Yesterday, I moved the caravan from Sudeley Castle to Badminton Horse Trials. This morning, I’m looking out over the beautiful Gloucestershire countryside under a crystal-clear blue sky.  I love days like this; they remind me how much I enjoy the show lifestyle. It certainly isn’t for everyone; Justina hates the constant moving around. I guess I must have some gipsy blood in me somewhere!

Outside the caravan, a Jack Russel is charging after a ball its owner is throwing for him. I’m struck by the carefree nature of the dog. He worries about nothing beyond fetching the ball. My sister has one too, and I know from personal experience that he can play this game all day!

Worry is a strange emotion; sapping our will and making life feel so heavy. I think we only become aware of how damaging and debilitating it is when it’s gone. There is a sudden release, a newfound sense of freedom, liberation and optimism.

I have just experienced this first hand, with some staffing issues on our show stand. It has been causing me a lot of stress and worry over the last month or so. The situation has been nagging away, weighing me down and I have been agonising over it. This situation has a knock-on effect on my mood and my interaction with my other staff. They feel my bad mood, and it affects them too.

The situation came to a head over the weekend, and I finally acted to resolve the situation. I spoke to a friend the next day; she asked if I felt angry and I replied no I felt unbelievably happy that the worry had gone away. I could literally feel the weight being removed from my shoulders. It was a mixture of relief and returning excitement for the job in hand.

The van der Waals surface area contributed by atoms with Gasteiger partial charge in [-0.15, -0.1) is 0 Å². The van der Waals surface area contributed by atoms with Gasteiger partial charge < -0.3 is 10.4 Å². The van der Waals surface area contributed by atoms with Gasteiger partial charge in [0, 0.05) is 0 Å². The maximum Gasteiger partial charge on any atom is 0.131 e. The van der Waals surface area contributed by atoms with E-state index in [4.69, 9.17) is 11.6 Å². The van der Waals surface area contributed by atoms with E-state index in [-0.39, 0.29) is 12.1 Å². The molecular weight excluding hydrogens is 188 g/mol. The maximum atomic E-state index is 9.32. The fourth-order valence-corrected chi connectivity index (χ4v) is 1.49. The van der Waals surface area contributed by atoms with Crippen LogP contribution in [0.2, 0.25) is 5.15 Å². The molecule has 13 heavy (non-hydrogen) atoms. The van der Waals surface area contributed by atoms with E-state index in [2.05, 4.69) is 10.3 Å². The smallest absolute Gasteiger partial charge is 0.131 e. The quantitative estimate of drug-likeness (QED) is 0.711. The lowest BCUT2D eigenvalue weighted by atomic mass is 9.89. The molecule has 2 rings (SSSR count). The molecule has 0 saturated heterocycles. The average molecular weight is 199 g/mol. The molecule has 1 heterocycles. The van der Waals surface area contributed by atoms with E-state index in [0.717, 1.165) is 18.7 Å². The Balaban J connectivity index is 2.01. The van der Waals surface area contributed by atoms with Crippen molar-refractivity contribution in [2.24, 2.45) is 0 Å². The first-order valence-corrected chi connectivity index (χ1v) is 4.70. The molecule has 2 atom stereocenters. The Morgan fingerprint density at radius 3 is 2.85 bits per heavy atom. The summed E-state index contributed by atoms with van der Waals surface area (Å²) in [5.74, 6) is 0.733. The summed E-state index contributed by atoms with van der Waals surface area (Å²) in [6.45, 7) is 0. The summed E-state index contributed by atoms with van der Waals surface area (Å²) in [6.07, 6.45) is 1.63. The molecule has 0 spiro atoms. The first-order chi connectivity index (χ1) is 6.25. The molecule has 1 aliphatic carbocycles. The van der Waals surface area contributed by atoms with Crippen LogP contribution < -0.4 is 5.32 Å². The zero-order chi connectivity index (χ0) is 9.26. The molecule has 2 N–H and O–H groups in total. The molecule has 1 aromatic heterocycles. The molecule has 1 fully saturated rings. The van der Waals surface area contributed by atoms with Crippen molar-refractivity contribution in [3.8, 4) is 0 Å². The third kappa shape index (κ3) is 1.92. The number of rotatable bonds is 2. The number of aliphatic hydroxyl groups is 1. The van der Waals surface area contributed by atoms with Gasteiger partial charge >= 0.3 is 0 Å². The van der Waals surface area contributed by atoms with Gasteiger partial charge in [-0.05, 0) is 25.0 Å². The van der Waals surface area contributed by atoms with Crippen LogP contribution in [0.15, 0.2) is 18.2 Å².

Have you experienced this too? Are you finding your enthusiasm is waning for a project? It could be that you are worried about something and this is affecting your mental state like me.

When you are worried about something, it grows and festers like cancer. The only way to resolve it is to act, and this can feel unbelievably hard. Forcing yourself to take ownership of the problem, then doing something about it will put you on the pathway to ending the worry.

The first step is to write down what you are worrying about. If you can clearly articulate what the problem is, then you can think through a plan. Finally, and this is the most important step, take action. Force yourself to make a decision, who knows if it’s the right one; I believe it often doesn’t matter if its right or wrong. Just getting moving forward again is the most important thing.

Remember, we climb the mountain, not in giant leaps but one small step at a time.

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